Palm Beach County first got its voting machines in 2007. It uses an optical scanning software that only allows each individual race to be scanned.

There are only eight machines in Florida’s third-largest county to scan nearly 600,000 ballots cast.

… While Bucher is hoping to receive more than $11 million from the county to replace the old voting machines, the changes will not happen until Palm Beach County goes through budget requests in March.

Bucher, who has repeatedly criticized the state’s division of elections, has called for serious elections reform prior to the recounts. Earlier this month, before the election, she referred to the state’s online voter registration system as a “mess” during an interview with the Palm Beach Post.

Full Article: Florida elections: Palm Beach County recount delays caused by old voting machines.

Full Article: Florida elections: Palm Beach County recount delays caused by old voting machines.

Missouri: Callaway County Clerk requests new voting machines | Fulton Sun

The Callaway County Commission and County Clerk Denise Hubbard met with sales associates from Springfield-based Elkins-Swyers Company to learn about options for new voting machines. Hubbard said the current voting machines are at least 10 years old, and the most common glitch is with the piece that rolls ballots into the machine’s hub for storage. She added that piece of equipment can sometimes be fixed internally, but when the issue is more complex, the machine has to be shipped to Springfield for repairs. Clerk employees use Windows 98 on election nights. Cory Nibert, a sales associate with Elkins-Swyers, said the current machines have not yet been phased out, but parts are becoming more expensive. He and his co-worker, Steve Byers, brought a new voting machine inside the Commission’s office Thursday for demonstration. Hubbard told the commission she wanted to give them an idea of what’s available. “(The system) is very similar to what we use now. It’s just a little more computerized, maybe,” Hubbard said. “It’s a little easier, a little smoother. It’s going to cut down on man hours.”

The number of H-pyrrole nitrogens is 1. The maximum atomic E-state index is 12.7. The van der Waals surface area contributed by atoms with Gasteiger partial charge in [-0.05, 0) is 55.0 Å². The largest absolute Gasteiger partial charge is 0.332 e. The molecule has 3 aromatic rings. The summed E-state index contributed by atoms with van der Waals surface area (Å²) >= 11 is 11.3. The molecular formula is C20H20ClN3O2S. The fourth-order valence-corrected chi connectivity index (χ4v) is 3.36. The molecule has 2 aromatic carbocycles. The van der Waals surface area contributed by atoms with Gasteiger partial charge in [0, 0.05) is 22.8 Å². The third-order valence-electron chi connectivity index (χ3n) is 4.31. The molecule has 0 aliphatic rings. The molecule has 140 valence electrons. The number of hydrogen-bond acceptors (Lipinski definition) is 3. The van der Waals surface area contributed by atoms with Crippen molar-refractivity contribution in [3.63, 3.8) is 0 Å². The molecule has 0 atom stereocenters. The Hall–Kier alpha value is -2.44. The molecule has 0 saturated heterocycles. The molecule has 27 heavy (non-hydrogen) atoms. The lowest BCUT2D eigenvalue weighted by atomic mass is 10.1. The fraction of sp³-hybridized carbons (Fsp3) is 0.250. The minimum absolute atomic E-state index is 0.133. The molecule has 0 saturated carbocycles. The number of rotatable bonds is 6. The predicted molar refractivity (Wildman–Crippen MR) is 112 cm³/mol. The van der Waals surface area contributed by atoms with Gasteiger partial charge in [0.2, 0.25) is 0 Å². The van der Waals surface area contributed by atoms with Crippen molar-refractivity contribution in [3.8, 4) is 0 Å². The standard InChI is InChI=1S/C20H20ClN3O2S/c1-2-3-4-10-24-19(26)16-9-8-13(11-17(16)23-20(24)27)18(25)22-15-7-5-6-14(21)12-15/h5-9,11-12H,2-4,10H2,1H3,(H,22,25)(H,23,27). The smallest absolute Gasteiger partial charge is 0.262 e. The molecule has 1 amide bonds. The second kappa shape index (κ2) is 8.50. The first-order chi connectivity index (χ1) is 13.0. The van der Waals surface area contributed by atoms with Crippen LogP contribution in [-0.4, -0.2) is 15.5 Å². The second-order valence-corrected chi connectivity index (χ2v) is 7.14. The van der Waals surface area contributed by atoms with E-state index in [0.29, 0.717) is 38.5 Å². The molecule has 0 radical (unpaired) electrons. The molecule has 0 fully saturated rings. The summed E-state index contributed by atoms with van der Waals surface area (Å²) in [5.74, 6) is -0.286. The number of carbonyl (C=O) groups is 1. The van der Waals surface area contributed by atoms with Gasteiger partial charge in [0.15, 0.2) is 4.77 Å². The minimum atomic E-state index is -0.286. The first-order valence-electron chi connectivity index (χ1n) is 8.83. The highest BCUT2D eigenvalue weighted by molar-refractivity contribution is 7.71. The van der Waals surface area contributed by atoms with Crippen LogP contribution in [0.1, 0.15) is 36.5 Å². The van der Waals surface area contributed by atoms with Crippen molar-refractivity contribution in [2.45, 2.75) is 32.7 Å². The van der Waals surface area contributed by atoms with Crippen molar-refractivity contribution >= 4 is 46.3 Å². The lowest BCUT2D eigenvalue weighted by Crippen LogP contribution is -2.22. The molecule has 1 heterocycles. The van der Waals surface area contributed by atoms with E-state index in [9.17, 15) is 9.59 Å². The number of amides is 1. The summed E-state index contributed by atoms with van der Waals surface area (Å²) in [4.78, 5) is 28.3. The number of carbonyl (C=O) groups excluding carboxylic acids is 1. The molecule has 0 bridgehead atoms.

Full Article: Callaway County Clerk requests new voting machines | Fulton Sun.

Florida: Palm Beach County’s 2012 Ballot Debacle | CBS Miami

Al Paglia yearned to hear that he had won the Wellington, Florida city council election. “It was ecstasy I had 50 people at my house at 11:00 at night it finally came across the TV screen.” Paglia recalled. “On the election website Al Paglia upsets incumbent – it was wonderful.” The supposed win took place earlier this year in March. Even in the world of politics – his honeymoon was shorter than anyone could have imagined. Just days after being declared the victor in a city councilman race, he got a call saying he was indeed… a loser. It was Palm Beach Supervisor of Elections, Susan Bucher, and her team who discovered the mistake. In two races, winners including Paglia were announced and certified… when they were actually the losers.   Bucher said Palm Beach’s optical scan election system had – unbeknownst to anyone-mixed up the race results. As a result, the wrong winners and losers were called.   When asked by CBS4 Investigative reporter, Michele Gillen, what is was like to declare the wrong winners? Bucher said, “It humiliating. It was awful. It was never our intent.” Bucher is one of several election supervisors we’ve met, who are taking aim at Florida’s audit process — the review of the paper ballots– only a sampling is done, and only after elections are certified.

Full Article: CBS4 Investigates: Palm Beach County’s 2012 Ballot Debacle « CBS Miami.